School Libraries are being killed off across the U.S., often by quietly defunding librarians, leaving the doors unlocked, and claiming the libraries are open to avoid criticism until it’s too late. This is a disturbing trend that Dr. Vitti seems to have effectively introduced to Jacksonville, FL. I believe it’s clear (see below) that Sandalwood, the largest school in Jacksonville, FL, is one of dozens of schools affected by District policies in this way. Please do not direct your support or opposition on this matter towards the principal or school, but towards the Superintendent (E-Mail | Twitter) and School Board. I’m often sarcastic, but this is 100% sincere: the principal at Sandalwood High School is too competent and cares too much about Sandalwood and its students to have ever wanted to close down Sandalwood’s library.
According to multiple reliable sources, including an e-mail to the Sandalwood faculty, Sandalwood’s library was marked to be dissolved. All books were being given away, the books would “not [be] available after this school year”, “[did] not need to be checked out”, and the remainder would be mothballed in the Bulls Bay warehouse in order to convert the school library into a testing center (the latter part was announced verbally by administration according to multiple independent sources). No matter what smokescreen the District puts up, this is “dissolving a library”:
And why not? Sandalwood’s library has been dead in the water without a librarian (“media specialist”) for the past two years. So in a practical sense they might as well clear out the books and use that space for something, since Vitti is determined not to fund it.
But now, after many contacted the school, District and media with concerns, leadership has “backtracked” (the exact word used by multiple sources) and stated we were mistaken; that Sandalwood’s library will not be closed.
At Sandalwood, I observed the former librarian teaching ESE classes full-time in the library. The doors to the library were unlocked so these students could attend the ESE class, but students were not able to research or check out books at the library.
Yet the District will tell you with a straight face the library isn’t closed; District officials are literally equating “unlocked” with “open”, or in a few cases, equating “open several random hours per week” with “open”. Don’t take my word for it. Visit your neighborhood school and see for yourself. Nearly all high school libraries are in reality, closed. Most middle schools as well [EDIT: Please read update below]. I am unaware of the state of elementary school libraries but I invite feedback from any elementary school employees — I don’t need your name, just your school’s name, and I’ll do the rest.
If a school does not have a budgeted Media Specialist, make no mistake: the library is all but closed to students. And as much as we poke fun at librarians in pop culture, think about the tens of thousands of books and other media that have to be managed, ordered, checked out, the follow-up on missing books to ensure books are returned, etc. When we think like this, we can all agree it’s an honest-to-goodness profession that holds enormous responsibility; it requires a master’s degree for good reason. Yet Vitti thinks we can replace librarians with high school students who don’t yet even have their diploma (no disrespect meant to the students), as has been done at multiple schools (students at these schools, including Englewood High School, say that these libraries are useless and rarely/never have the books students need for their classes):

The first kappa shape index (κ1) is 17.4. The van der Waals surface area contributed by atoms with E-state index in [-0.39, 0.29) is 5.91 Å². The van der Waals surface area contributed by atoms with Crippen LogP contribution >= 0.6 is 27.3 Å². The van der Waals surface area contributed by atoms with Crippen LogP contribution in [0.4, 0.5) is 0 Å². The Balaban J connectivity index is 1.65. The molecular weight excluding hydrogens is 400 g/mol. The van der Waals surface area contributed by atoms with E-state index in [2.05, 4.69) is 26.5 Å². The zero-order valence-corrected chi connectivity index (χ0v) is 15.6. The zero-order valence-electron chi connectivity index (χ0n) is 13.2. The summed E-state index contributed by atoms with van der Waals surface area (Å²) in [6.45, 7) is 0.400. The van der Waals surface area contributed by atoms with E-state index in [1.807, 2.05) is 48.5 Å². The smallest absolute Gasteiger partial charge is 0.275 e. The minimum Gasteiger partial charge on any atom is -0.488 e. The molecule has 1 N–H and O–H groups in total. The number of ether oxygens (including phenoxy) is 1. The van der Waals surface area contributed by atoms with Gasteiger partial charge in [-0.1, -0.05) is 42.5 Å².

I strongly believe this is a smokescreen from the District (not the school) so the District can continue to claim these dead libraries are “open” when they are useless to students. So forgive me; when some from DCPS claim closing the Sandalwood library was never their intention, I don’t believe them; their actions speak too loudly to believe any words to the contrary. And I don’t think you should either.
For anyone who doesn’t understand why this is an issue: what is a low-income/working class/homebound kid without access to the Public Library, Barnes & Noble or Internet supposed to do on the off-chance they want to read a book? Or do research? This question deeply troubles me. I believe it might be the most important question facing our schools in Duval County.
I believe it’s of primary importance because it is an easily reversible manufactured crisis that Dr. Vitti is completely responsible for creating. At $65,000/year per librarian (this is roughly the figure used by the County for the full cost of a teacher/media specialist), the eliminated school librarian positions would cost roughly 1/10 of 1% of the annual budget. Vitti wasted — literally wasted — close to that on the Iowa Test that the District quietly discarded.
If you have stories about your school, please contact me. I will confirm the library’s closure (or opening) myself. Feel free not to use your real name or DCPS e-mail address when you use the contact form.
I have contacted the Times-Union Education Reporter about this. Please also feel free to contact other media outlets, your School Board member, etc. and let them know politely, but in no uncertain terms, that dissolving school libraries is not an option. Each school needs a fully funded, full-time media specialist so our children have easy, equal access to read books and do research.
UPDATE: I’ve done more research and have some solid numbers on Dr. Vitti’s effect on our school libraries for 2013-14. Additionally, Denise Smith-Amos of the Florida Times-Union (Jacksonville’s newspaper) wrote a front-page article Wednesday, April 1 with even more up-to-date information:
There is exactly one public high school and one public middle school left in the city of Jacksonville with a library that our students can count on.